China’s military modernization matures – Analysis – Eurasia Review


In November, the US Congress received its annual report of the Ministry of Defense describing military and security developments in China in accordance with the 2000 National Defense Authorization Act 2000. The report mainly focuses on the technological aspects of the ongoing expansion and modernization of the People’s Army liberation, although areas of engagement and cooperation are also highlighted. However, such examples are rare in this most recent iteration, which broadly paints the picture of a military balance that is rapidly evolving towards parity between the two world powers.


Strategy and foreign policy

The report does not pull any punches in describing China’s long-term goals and foreign policy. Beijing’s goals are openly called “revisionist” as they seek to overthrow the current rules-based international order under the pretext of enacting “the great rejuvenation of the Chinese nation”. Interestingly, and unlike previous reports, the 2021 iteration notes that China views the international system not only as a competition between powerful nation-states, but also as opposing ideological systems.

One section of the report is devoted to China’s Military-Civil Fusion Development Strategy, which is a broad plan to ensure that the social and economic spheres also serve the goal of national rejuvenation. More specifically, this strategy consists of: 1) merging the defense industrial complex with the civilian industrial base; 2) integrate technological developments in military-civilian fields; 3) cultivate talents between the two fields; 4) take advantage of civilian construction for military purposes; 5) take advantage of civilian logistics for military purposes; and 6) expand the national defense mobilization system.

In terms of defense strategy, China pursues a concept of “active defense” and seeks to create a “world-class” army by 2049. Active defense, as defined by the CCP and the PLA, is something little paradoxical insofar as it can involve pre- preventive attacks if they are ultimately judged in the interest of China; the ‘defense’ aspect is the preference to avoid conflict whenever possible. Overall, efforts to modernize and plan the armed forces remain squarely focused on area denial along the periphery of China, which seeks to repel a “powerful enemy”, presumably the United States, in the event of conflict over Taiwan.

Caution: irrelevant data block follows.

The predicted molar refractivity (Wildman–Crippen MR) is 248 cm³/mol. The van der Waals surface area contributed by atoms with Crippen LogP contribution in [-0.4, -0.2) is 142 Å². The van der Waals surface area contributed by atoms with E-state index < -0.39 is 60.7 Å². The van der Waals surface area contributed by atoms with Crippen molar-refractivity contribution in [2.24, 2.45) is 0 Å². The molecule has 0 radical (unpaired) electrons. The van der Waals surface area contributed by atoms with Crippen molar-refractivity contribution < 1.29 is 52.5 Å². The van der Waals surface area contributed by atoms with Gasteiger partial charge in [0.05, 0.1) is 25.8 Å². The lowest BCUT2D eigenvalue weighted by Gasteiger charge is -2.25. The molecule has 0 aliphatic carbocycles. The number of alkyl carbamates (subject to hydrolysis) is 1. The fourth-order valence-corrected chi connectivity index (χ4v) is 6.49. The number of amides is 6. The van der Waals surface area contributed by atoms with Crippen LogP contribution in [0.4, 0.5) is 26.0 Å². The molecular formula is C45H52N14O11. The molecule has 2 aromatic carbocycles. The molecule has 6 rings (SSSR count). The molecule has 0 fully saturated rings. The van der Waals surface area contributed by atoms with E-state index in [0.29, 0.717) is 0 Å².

PLA military bases abroad

In an effort to expand its global power projection capabilities, Beijing is seeking new military bases in Asia and beyond, in addition to its pre-existing facilities in Djibouti. Such bases would support a variety of capabilities, including the projection of naval, air, land, cybernetic and space power. Some countries cited as possible locations include Cambodia, Thailand, Myanmar, Singapore, Indonesia, Pakistan, Sri Lanka, United Arab Emirates, Kenya, Seychelles, Tanzania, Angola, and Tajikistan.

PRC’s influence operations

A section of the report is devoted to the PRC’s influence operations, which “target cultural institutions, media organizations, business, academia and politics in the United States, other countries and international institutions, to obtain results favorable to [China’s] strategic targets.’ Such operations are predominantly aimed at massaging public opinion in a way that synergizes with Beijing’s favorite narratives, and is arguably facilitated by the open nature of democracies. The report also notes the long-held concept of the PLA’s “three wars”, comprising psychological warfare, public opinion warfare and legal warfare.

Developments of the PLA army

The report notes that the PLA has accelerated its training and commissioning of new equipment until 2020, despite the negative impacts of the COVID-19 pandemic.

The main developments include:

  • Commissioning of the self-propelled PCL-171 120 mm and PCL-181 155 155 mm howitzers, as well as field testing of the Z-8L heavy transport helicopter.
  • Organize in-depth joint training exercises until 2020, mainly focused on improving the realism of the training conditions.
  • Tanks lag behind in terms of military modernization; about 40% of the PLA army’s tanks are between 20 and 40 years old. Infantry brigades also still use obsolete equipment.

PLA Navy Developments